We Could Stay Gold: 14 Songs for Summer 2014

The sweet languor of summer days pairs perfectly with the mellowness of indie folk. This playlist features some of my favorite new albums from the first half of 2014. Hope you enjoy.

summer mix album art

The sweet languor of summer days pairs perfectly with the mellowness of indie folk. And when the road beckons — when you roll down the window and taste the freedom in the air — those moments call for sunny, glossy indie rock. This playlist includes some of my favorite albums from the first half of 2014. It starts with shades of folk (Americana, folktronica, folk-pop), makes side a excursion into pop and neo-soul, and closes with ebullient, sunshiny rock. Hope you enjoy.

We Could Stay Gold — Summer 2014 Mix
First Aid Kit • Damien Jurado • Sylvan Esso • PHOX • Vandaveer
Lake Street Dive • Conor Oberst • South Rail • Mimicking Birds •  Ha Ha Tonka
Beck • The Rosebuds • Damon Albarn • Hamilton Leithauser

If you like this music, please support the artists by purchasing their albums.
Just click on the track listing to go to the online store.

1. First Aid Kit — “Stay Gold”

The Swedish folk duo’s charming, ambling song may be my theme for summer. It seems so fragile on first listen, but the lilting vocals convey lyrics of surprising heft. To borrow from my favorite Byronic hero: “I did not then know that it was no transitory blossom, but rather the radiant resemblance of one, cut in an indestructible gem.”


2. Damien Jurado — “Silver Timothy”

This song has nestled in my subconscious and refuses to leave. It’s a little bossa nova and a little psychedelic, and it makes me feel like I’m floating on a breeze of melodies.


3. Sylvan Esso — “Coffee”

Sylvan Esso is the Durham, North Carolina folk-electro-pop project of Amelia Meath (Mountain Man) and Nick Sanborn (Megafaun). Meath’s voice is warm and weary as she takes us on fast-forward through the seasons, sketching vignettes: Wild winters, warm coffee / mom’s gone, do you love me / Blazing summer, cold coffee / baby’s gone, do you love me? Sanborn provides the electronic texture — the skittering synths, the chimes between verses. There is something different about Sylvan Esso. Something delightful.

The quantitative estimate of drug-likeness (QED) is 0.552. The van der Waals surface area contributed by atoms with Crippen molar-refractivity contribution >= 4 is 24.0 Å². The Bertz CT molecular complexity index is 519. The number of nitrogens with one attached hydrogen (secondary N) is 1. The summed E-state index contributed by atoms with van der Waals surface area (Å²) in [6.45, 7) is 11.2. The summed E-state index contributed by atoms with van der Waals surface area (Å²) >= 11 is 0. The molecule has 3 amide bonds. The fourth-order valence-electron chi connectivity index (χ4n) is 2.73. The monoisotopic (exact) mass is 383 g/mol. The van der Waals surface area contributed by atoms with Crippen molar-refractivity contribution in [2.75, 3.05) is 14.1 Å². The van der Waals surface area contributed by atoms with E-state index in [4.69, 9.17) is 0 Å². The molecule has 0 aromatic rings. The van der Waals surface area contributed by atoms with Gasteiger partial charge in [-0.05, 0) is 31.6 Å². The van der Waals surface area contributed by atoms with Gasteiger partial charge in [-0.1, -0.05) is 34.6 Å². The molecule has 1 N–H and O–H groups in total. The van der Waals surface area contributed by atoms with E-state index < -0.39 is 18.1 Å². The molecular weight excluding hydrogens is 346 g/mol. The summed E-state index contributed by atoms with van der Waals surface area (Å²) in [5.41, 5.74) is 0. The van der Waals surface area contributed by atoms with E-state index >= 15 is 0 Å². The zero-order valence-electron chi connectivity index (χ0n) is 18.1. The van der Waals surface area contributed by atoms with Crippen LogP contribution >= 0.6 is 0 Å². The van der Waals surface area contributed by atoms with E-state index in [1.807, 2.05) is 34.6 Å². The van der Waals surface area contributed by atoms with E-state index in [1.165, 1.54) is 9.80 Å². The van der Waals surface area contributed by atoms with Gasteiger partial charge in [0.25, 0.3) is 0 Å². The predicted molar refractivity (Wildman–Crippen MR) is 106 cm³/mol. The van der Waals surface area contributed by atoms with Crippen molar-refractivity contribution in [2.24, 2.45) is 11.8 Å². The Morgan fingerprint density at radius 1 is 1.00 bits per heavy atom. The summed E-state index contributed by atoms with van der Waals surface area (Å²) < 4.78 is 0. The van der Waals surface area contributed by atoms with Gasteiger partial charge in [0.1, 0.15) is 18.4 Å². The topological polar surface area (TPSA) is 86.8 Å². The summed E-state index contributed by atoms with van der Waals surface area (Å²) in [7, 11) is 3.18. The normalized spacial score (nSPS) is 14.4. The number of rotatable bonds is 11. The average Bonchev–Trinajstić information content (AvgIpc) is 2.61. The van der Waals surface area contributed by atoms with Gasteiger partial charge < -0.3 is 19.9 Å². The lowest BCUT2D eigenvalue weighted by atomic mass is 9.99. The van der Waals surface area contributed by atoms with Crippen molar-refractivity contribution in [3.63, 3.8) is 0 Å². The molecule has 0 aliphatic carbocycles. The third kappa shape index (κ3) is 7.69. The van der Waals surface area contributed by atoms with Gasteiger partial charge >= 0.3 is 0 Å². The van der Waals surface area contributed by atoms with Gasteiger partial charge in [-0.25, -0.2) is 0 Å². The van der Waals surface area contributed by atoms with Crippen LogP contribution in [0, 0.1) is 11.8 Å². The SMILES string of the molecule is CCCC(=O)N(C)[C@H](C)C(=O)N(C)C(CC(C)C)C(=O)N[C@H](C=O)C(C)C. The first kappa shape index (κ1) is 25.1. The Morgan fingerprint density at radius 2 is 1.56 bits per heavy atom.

Continue reading “We Could Stay Gold: 14 Songs for Summer 2014”

Ha Ha Tonka: On “Lessons” and life on the road

The folksy indie rock band is as adept with powerful electric guitar riffs as with pensive bluegrass-tinged harmonies. Earlier this week, they took a moment to chat about life on the road and the inspiration behind their new album, “Lessons.”

07/22/2014 update: Scroll down for photos from Ha Ha Tonka’s July 20, 2014 show in D.C.

Hey Washington — Ha Ha Tonka is playing this Sunday, July 20, at Rock & Roll Hotel (tickets here). When they’re not making music, these guys listen to NPR. Now what’s more D.C. than that? You have to check ’em out.

HHT_Lessons_Promo_2_0Ha Ha Tonka’s “Lessons” is a beautifully-crafted reflection on middle age and middle America, on ambition and regret. With evocative harmonies, a dynamic mix of electric and acoustic instrumentation, and lyrics that are smart, honest, and accessible, this is music that is as rousing as it is revelatory.

The Missouri band’s sound can be likened to early Wilco, the Avett Brothers, Old 97s, and Kings of Leon — but the comparisons don’t quite do Ha Ha Tonka justice. The band (named after a Missouri state park) takes driving guitar riffs, bright mandolin, saloon piano, thumping bass and drum, and four-part harmonies, and transmutes these elements into something quite addictive. Lead singer Brian Roberts has a voice that lends itself equally well to raw, anthemic rock and forlorn, confessional ballads. If you appreciate nuanced storytelling through the medium of a Southern rock song, “Lessons” should be on your summer playlist (CDs & vinyl here, digital download here).

Earlier this week, the band answered some questions by e-mail about life on the road and the inspiration behind their latest record.

Ha Ha Tonka performs at Rock & Roll Hotel in Washington, DC on July 20, 2014.
Ha Ha Tonka performs at Rock & Roll Hotel in Washington, DC on July 20, 2014.

Q. What was your earliest music memory — do music prodigies start out banging pots and pans on the kitchen floor like the rest of us, or did you go straight to strumming chords?

Brett Anderson (keys, guitar, vocals): Mostly pots and pans at first. Then a conscious effort to play something later. I started playing guitar when I was 13. It devirginized me as a musician.

Q. What was the first record you owned? If you were to name a handful of albums that captured your attention, say at ages 10, 15, 20, and 25 — what would those be?

Brett: I owned a tape of Bruce Springsteen’s Born in the USA. Played it till it wouldn’t play no more. 10 — Michael Jackson’s Thriller. 15 to 25 — everything Pixies.

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July music recommendations

Pennsylvania Ave, sundown

It’s summer in D.C. The heat radiates off the sidewalks. Your morning runs might as well take place in a sauna. And your World Cup bracket is in shambles. Happily, live music cures most ailments, so here are a few suggestions.

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